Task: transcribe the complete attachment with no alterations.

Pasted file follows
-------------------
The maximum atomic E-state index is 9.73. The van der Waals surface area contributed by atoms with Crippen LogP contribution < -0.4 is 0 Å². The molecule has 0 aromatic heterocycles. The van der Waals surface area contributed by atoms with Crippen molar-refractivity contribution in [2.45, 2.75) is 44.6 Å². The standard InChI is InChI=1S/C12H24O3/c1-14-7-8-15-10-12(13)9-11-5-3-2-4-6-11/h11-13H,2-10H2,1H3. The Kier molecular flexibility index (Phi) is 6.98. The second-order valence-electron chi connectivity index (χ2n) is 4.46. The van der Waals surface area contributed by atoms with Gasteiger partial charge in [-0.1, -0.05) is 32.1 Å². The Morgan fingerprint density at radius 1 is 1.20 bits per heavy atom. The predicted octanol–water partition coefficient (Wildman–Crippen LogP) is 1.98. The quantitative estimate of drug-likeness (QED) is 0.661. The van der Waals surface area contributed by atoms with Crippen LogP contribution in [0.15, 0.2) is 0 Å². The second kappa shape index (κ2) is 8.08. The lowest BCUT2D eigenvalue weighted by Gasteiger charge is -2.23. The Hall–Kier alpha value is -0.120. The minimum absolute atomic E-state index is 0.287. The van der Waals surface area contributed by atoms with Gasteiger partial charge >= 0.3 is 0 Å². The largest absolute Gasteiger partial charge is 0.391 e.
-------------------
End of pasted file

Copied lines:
The maximum atomic E-state index is 9.73. The van der Waals surface area contributed by atoms with Crippen LogP contribution < -0.4 is 0 Å². The molecule has 0 aromatic heterocycles. The van der Waals surface area contributed by atoms with Crippen molar-refractivity contribution in [2.45, 2.75) is 44.6 Å². The standard InChI is InChI=1S/C12H24O3/c1-14-7-8-15-10-12(13)9-11-5-3-2-4-6-11/h11-13H,2-10H2,1H3. The Kier molecular flexibility index (Phi) is 6.98. The second-order valence-electron chi connectivity index (χ2n) is 4.46. The van der Waals surface area contributed by atoms with Gasteiger partial charge in [-0.1, -0.05) is 32.1 Å². The Morgan fingerprint density at radius 1 is 1.20 bits per heavy atom. The predicted octanol–water partition coefficient (Wildman–Crippen LogP) is 1.98. The quantitative estimate of drug-likeness (QED) is 0.661. The van der Waals surface area contributed by atoms with Crippen LogP contribution in [0.15, 0.2) is 0 Å². The second kappa shape index (κ2) is 8.08. The lowest BCUT2D eigenvalue weighted by Gasteiger charge is -2.23. The Hall–Kier alpha value is -0.120. The minimum absolute atomic E-state index is 0.287. The van der Waals surface area contributed by atoms with Gasteiger partial charge >= 0.3 is 0 Å². The largest absolute Gasteiger partial charge is 0.391 e.